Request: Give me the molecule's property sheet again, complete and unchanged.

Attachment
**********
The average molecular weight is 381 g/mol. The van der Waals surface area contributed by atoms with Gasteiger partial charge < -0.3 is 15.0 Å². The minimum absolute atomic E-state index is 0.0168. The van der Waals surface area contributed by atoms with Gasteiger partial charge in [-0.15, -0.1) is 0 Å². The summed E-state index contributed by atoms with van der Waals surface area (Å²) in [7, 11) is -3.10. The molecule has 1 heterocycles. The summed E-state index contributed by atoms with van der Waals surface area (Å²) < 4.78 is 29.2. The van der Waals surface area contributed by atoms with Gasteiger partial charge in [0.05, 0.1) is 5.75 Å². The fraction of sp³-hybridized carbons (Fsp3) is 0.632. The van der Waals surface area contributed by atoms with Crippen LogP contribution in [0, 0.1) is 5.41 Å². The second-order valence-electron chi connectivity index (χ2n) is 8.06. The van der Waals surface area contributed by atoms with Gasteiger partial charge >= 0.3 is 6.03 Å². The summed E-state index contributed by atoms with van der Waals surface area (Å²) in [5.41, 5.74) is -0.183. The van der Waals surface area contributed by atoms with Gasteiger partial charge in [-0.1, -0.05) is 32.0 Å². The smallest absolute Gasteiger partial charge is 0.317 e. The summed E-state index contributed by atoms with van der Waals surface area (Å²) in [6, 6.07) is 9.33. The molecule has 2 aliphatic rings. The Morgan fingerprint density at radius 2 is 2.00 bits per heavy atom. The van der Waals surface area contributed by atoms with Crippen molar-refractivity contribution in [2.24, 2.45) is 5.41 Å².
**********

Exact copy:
The average molecular weight is 381 g/mol. The van der Waals surface area contributed by atoms with Gasteiger partial charge < -0.3 is 15.0 Å². The minimum absolute atomic E-state index is 0.0168. The van der Waals surface area contributed by atoms with Gasteiger partial charge in [-0.15, -0.1) is 0 Å². The summed E-state index contributed by atoms with van der Waals surface area (Å²) in [7, 11) is -3.10. The molecule has 1 heterocycles. The summed E-state index contributed by atoms with van der Waals surface area (Å²) < 4.78 is 29.2. The van der Waals surface area contributed by atoms with Gasteiger partial charge in [0.05, 0.1) is 5.75 Å². The fraction of sp³-hybridized carbons (Fsp3) is 0.632. The van der Waals surface area contributed by atoms with Crippen LogP contribution in [0, 0.1) is 5.41 Å². The second-order valence-electron chi connectivity index (χ2n) is 8.06. The van der Waals surface area contributed by atoms with Gasteiger partial charge >= 0.3 is 6.03 Å². The summed E-state index contributed by atoms with van der Waals surface area (Å²) in [5.41, 5.74) is -0.183. The van der Waals surface area contributed by atoms with Gasteiger partial charge in [-0.1, -0.05) is 32.0 Å². The smallest absolute Gasteiger partial charge is 0.317 e. The summed E-state index contributed by atoms with van der Waals surface area (Å²) in [6, 6.07) is 9.33. The molecule has 2 aliphatic rings. The Morgan fingerprint density at radius 2 is 2.00 bits per heavy atom. The van der Waals surface area contributed by atoms with Crippen molar-refractivity contribution in [2.24, 2.45) is 5.41 Å².